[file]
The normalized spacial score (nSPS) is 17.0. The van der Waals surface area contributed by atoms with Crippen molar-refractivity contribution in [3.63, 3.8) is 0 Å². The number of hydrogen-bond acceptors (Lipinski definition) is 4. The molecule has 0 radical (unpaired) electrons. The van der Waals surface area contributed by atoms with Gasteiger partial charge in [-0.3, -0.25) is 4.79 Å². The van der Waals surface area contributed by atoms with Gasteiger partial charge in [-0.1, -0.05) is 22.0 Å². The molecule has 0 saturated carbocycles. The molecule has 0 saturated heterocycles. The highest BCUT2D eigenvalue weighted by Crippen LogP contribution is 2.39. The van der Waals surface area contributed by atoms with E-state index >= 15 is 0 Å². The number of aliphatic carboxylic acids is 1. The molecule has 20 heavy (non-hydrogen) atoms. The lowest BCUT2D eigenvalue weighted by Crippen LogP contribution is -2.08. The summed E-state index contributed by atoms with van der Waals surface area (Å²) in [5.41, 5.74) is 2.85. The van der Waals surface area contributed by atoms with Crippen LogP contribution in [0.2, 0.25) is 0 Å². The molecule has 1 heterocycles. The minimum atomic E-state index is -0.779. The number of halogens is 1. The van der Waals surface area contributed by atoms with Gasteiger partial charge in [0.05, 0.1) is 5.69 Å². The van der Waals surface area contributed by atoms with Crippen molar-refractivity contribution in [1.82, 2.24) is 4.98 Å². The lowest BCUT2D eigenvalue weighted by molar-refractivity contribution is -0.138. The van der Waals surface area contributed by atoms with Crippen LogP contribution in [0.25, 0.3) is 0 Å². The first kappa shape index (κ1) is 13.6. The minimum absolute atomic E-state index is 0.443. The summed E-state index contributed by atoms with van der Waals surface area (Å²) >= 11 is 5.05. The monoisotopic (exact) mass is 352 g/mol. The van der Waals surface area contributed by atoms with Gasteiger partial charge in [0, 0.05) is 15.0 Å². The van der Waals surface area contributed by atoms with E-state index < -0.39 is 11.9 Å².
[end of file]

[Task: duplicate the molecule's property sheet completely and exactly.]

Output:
The normalized spacial score (nSPS) is 17.0. The van der Waals surface area contributed by atoms with Crippen molar-refractivity contribution in [3.63, 3.8) is 0 Å². The number of hydrogen-bond acceptors (Lipinski definition) is 4. The molecule has 0 radical (unpaired) electrons. The van der Waals surface area contributed by atoms with Gasteiger partial charge in [-0.3, -0.25) is 4.79 Å². The van der Waals surface area contributed by atoms with Gasteiger partial charge in [-0.1, -0.05) is 22.0 Å². The molecule has 0 saturated carbocycles. The molecule has 0 saturated heterocycles. The highest BCUT2D eigenvalue weighted by Crippen LogP contribution is 2.39. The van der Waals surface area contributed by atoms with E-state index >= 15 is 0 Å². The number of aliphatic carboxylic acids is 1. The molecule has 20 heavy (non-hydrogen) atoms. The lowest BCUT2D eigenvalue weighted by Crippen LogP contribution is -2.08. The summed E-state index contributed by atoms with van der Waals surface area (Å²) in [5.41, 5.74) is 2.85. The van der Waals surface area contributed by atoms with Crippen LogP contribution in [0.2, 0.25) is 0 Å². The molecule has 1 heterocycles. The minimum atomic E-state index is -0.779. The number of halogens is 1. The van der Waals surface area contributed by atoms with Gasteiger partial charge in [0.05, 0.1) is 5.69 Å². The van der Waals surface area contributed by atoms with Crippen molar-refractivity contribution in [1.82, 2.24) is 4.98 Å². The lowest BCUT2D eigenvalue weighted by molar-refractivity contribution is -0.138. The van der Waals surface area contributed by atoms with Crippen LogP contribution in [0.25, 0.3) is 0 Å². The first kappa shape index (κ1) is 13.6. The minimum absolute atomic E-state index is 0.443. The summed E-state index contributed by atoms with van der Waals surface area (Å²) >= 11 is 5.05. The monoisotopic (exact) mass is 352 g/mol. The van der Waals surface area contributed by atoms with Gasteiger partial charge in [0, 0.05) is 15.0 Å². The van der Waals surface area contributed by atoms with E-state index < -0.39 is 11.9 Å².